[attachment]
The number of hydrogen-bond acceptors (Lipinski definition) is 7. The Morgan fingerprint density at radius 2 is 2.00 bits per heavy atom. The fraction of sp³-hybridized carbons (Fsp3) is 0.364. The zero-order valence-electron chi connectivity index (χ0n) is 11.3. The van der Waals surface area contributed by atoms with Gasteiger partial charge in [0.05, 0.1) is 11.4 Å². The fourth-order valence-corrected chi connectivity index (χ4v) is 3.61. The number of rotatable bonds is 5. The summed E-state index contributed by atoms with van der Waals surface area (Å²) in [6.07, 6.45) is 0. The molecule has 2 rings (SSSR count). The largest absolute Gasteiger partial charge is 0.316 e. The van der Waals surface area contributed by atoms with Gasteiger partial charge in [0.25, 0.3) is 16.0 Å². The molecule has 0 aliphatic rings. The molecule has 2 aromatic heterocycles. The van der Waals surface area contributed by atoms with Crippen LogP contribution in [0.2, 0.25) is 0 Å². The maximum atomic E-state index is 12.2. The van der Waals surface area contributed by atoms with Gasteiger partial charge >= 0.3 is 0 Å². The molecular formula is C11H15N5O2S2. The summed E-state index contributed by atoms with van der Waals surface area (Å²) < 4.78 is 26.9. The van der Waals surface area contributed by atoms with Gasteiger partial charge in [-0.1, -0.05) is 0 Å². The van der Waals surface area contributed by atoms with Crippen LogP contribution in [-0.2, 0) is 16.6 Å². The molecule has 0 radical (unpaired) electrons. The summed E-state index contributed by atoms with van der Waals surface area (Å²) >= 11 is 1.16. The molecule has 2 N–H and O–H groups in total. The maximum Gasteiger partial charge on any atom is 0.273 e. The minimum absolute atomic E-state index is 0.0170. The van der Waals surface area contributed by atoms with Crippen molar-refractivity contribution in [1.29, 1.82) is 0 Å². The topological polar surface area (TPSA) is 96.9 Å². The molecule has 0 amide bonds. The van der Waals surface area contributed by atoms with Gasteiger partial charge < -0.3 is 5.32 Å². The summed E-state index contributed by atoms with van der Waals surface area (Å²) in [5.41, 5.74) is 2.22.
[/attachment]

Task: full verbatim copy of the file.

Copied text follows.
The number of hydrogen-bond acceptors (Lipinski definition) is 7. The Morgan fingerprint density at radius 2 is 2.00 bits per heavy atom. The fraction of sp³-hybridized carbons (Fsp3) is 0.364. The zero-order valence-electron chi connectivity index (χ0n) is 11.3. The van der Waals surface area contributed by atoms with Gasteiger partial charge in [0.05, 0.1) is 11.4 Å². The fourth-order valence-corrected chi connectivity index (χ4v) is 3.61. The number of rotatable bonds is 5. The summed E-state index contributed by atoms with van der Waals surface area (Å²) in [6.07, 6.45) is 0. The molecule has 2 rings (SSSR count). The largest absolute Gasteiger partial charge is 0.316 e. The van der Waals surface area contributed by atoms with Gasteiger partial charge in [0.25, 0.3) is 16.0 Å². The molecule has 0 aliphatic rings. The molecule has 2 aromatic heterocycles. The van der Waals surface area contributed by atoms with Crippen LogP contribution in [0.2, 0.25) is 0 Å². The maximum atomic E-state index is 12.2. The van der Waals surface area contributed by atoms with Gasteiger partial charge >= 0.3 is 0 Å². The molecular formula is C11H15N5O2S2. The summed E-state index contributed by atoms with van der Waals surface area (Å²) < 4.78 is 26.9. The van der Waals surface area contributed by atoms with Gasteiger partial charge in [-0.1, -0.05) is 0 Å². The van der Waals surface area contributed by atoms with Crippen LogP contribution in [-0.2, 0) is 16.6 Å². The molecule has 0 radical (unpaired) electrons. The summed E-state index contributed by atoms with van der Waals surface area (Å²) >= 11 is 1.16. The molecule has 2 N–H and O–H groups in total. The maximum Gasteiger partial charge on any atom is 0.273 e. The minimum absolute atomic E-state index is 0.0170. The van der Waals surface area contributed by atoms with Crippen molar-refractivity contribution in [1.29, 1.82) is 0 Å². The topological polar surface area (TPSA) is 96.9 Å². The molecule has 0 amide bonds. The van der Waals surface area contributed by atoms with Gasteiger partial charge < -0.3 is 5.32 Å². The summed E-state index contributed by atoms with van der Waals surface area (Å²) in [5.41, 5.74) is 2.22.